The Vineyard Gazette – Martha’s Vineyard News
Chilmark’s Susan Straight isn’t sassy when she insists she finds the most interesting things in her outdoor shower.
Outdoor shower aficionados will understand his experience, even if they describe intruders less glowingly. Critters are a common complaint for those whose shower is also a habitat.
Strait’s Shower Mates are the creepy-crawly type – “creepy” describing their movement, not their intent. His friends, while furry, are harmless and even useful in the ecosystem, but they can have questionable strengths as bathing buddies. Maybe it’s the humidity that they like, or maybe the scented soaps and shampoos that attract them. Or maybe they’re just peeps.
It was not a frog but a mighty mite that brought interest and color to her shower. The red velvet mite has been described by those unaware as an “obese spider covered in plush red velvet fabric”. In this column, this description is not an insult: we practice body love and we love spiders, although we also insist on scientific accuracy.
Red velvet mites are not spiders. They are more like arachnids, and although they are related to spiders, they are different. Nor are they insects. Mites and spiders both have eight legs. Spiders have two body parts while mites have only one. Ticks are closely related to mites. Insects, on the other hand, have three body parts – head, thorax and abdomen – and only six legs.
It is with these legs that the red velvet mite dances as part of a complex and interesting mating ritual. Male red velvet mites work hard to find a mate. They start by creating a structure of sticks and plants on which they will place a spermatophore (packet of sperm). Entomologists have romantically called this structure a “love garden”.
Moving away from this erotic edifice, the mite lays down a silky path and then waits at the head of the slippery path. If a female passes by, he will dance, and if she likes what she sees, she will follow the path to the love garden. Once there, she’ll sit atop his spermatophore, effectively soaking herself.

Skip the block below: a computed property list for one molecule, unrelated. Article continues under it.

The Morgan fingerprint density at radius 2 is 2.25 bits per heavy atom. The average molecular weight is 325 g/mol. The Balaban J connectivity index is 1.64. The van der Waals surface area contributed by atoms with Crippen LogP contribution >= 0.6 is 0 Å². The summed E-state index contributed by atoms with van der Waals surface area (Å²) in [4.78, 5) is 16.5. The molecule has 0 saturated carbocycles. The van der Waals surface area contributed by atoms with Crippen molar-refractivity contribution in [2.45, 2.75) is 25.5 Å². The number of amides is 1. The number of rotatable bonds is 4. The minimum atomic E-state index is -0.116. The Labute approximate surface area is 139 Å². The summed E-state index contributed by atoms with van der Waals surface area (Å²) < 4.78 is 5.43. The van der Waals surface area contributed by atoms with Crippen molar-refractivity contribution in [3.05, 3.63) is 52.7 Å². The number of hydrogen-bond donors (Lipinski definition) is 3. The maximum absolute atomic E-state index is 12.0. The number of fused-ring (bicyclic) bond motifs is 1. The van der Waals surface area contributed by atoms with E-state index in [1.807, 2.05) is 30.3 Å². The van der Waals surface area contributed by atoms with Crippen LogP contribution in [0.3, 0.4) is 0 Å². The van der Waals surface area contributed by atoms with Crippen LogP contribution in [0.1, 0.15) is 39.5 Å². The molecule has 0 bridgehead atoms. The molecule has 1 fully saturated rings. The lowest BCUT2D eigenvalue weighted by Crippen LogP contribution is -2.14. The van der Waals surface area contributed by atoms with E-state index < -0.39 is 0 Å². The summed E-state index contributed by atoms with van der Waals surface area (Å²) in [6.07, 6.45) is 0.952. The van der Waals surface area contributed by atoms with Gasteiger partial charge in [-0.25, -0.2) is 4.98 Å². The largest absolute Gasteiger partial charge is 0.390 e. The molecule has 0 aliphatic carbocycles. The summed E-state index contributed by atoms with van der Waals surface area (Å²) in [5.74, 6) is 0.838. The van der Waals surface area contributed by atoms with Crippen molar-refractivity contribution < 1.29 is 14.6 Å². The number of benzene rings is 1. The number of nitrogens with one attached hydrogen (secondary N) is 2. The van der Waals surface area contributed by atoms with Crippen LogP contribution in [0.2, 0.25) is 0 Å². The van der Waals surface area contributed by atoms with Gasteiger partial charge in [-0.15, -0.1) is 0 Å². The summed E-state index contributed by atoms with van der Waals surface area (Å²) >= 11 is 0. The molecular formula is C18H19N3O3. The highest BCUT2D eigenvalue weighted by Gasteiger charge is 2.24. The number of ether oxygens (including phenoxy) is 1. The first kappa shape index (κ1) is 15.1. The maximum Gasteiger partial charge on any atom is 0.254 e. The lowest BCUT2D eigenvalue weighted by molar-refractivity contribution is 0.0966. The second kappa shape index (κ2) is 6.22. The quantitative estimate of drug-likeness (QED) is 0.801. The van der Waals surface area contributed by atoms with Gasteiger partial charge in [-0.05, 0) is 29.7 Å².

A more passionate red velvet mite story is hard to imagine.
But things don’t always go as planned in love or science. If another male finds the path slippery, he will destroy it and then spread his own material over the area. Even with the destruction, a woman can still be drawn to the damaged love shack and take her rivals’ deck, instead of her original suitor’s.
Don’t feel sorry for the mites, though. This betrayal is bad but better than getting eaten, which is another red velvet mite custom. They are predators of many insects and even eat each other.
In the end, lots of mites are a good thing: they’re harmless, even helpful creatures that help with decomposition and serve as a biological control agent by consuming agricultural pest species. Laying up to 100,000 eggs, red velvet mites are really fruitful and they really do multiply (but preferably not in your shower). Their life cycle has been classified as “it’s complicated”, the sequence including an egg, pre-larva, larva, protonymph, deutonymph, tritonymph, and adult.
With the dashing ways of this mite, it is no surprise that the species has been used as an aphrodisiac and has been called Indian Viagra for its potency. Although I cannot recommend or even comment on this use of these animals, there are some that mites.
Suzan Bellincampi is Islands Director for the Felix Neck Wildlife Sanctuary in Edgartown and the Nantucket Wildlife Sanctuary. She is also the author of Martha’s Vineyard: A Field Guide to Island Nature and The Nature of Martha’s Vineyard.